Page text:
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By JOE SCALZO



Published: Sat, April 16, 2005 @ 12:00 a.m.



By JOE SCALZO

VINDICATOR SPORTS STAFF

Sometime after next weekend's NFL Draft coverage switches from ESPN to ESPN2, after Mel Kiper, Jr., adds his sixth layer of hair gel and Joe Theisman gets into his 53rd argument, an NFL executive will stand atop a podium, read the name of a Syracuse running back and Walter Reyes' life will change forever.

"I pretty much did everything I could do to get ready for this day," Reyes said. "Now it's up to the football gods."

This is the story of what happens when a young kid from Struthers combines talent with opportunity, fulfilling his childhood dream to play on football's biggest stage.

It's also the story of how.

"I remember when he was 8-9-10 years old," said Reyes' mother, Mary Lou. "He used to love to watch football and he'd come up to me and say, 'I want to play, I want to play.' And I was like, 'Oh, no, I'm not going to let you play football. You'll get hurt.' "

She chuckled.

"Finally, he ganged up on me and called his father and his uncle and they all told me to let him play," she said. "He kept talking about his dream and how he was going to play in the NFL someday.

"I guess I had to let him play."

There was just one rule.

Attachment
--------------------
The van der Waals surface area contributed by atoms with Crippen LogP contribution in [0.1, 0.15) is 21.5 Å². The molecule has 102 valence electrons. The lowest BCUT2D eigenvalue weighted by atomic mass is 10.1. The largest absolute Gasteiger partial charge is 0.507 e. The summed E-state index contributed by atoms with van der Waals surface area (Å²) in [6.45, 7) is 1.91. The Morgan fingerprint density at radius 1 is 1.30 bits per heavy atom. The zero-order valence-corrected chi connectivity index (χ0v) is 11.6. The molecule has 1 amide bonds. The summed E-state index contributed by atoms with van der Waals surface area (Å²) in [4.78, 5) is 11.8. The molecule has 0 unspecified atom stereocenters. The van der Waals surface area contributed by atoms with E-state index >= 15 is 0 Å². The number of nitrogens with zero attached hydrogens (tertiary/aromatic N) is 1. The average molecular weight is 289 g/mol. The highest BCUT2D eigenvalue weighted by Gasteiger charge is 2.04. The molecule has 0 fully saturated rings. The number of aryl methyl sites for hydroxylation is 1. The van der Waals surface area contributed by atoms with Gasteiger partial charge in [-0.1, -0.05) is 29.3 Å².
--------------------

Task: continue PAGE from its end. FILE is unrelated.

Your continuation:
"I told him that if he messed up with his grades, it's over," she said. "He didn't disappoint me there."

The beginning

Mary Lou Reyes was born in Puerto Rico and moved to Ohio when she was a little girl. She ran track, played a little basketball and dabbled in gymnastics before graduating from The Rayen School.

After high school, she was attending a conference in Canton when she met Walter Henderson, a former football and track standout from Canton McKinley. They hit it off immediately.

Reyes was born on May 22, 1981 in Youngstown. His parents never married, but they've stayed close through the years.

"We're still good friends," Mary Lou said.

Reyes started playing football in seventh grade. By the time he was a freshman, he'd already caught the eye of Struthers High football coach Gary Zetts.

"His speed was unbelievable," said Zetts, who coached at Struthers from 1992-2003. "We'd never had anyone at Struthers with that kind of ability."

Also in that freshman class was a promising quarterback named Rick McFadden. They were both young, but Zetts knew he had something special.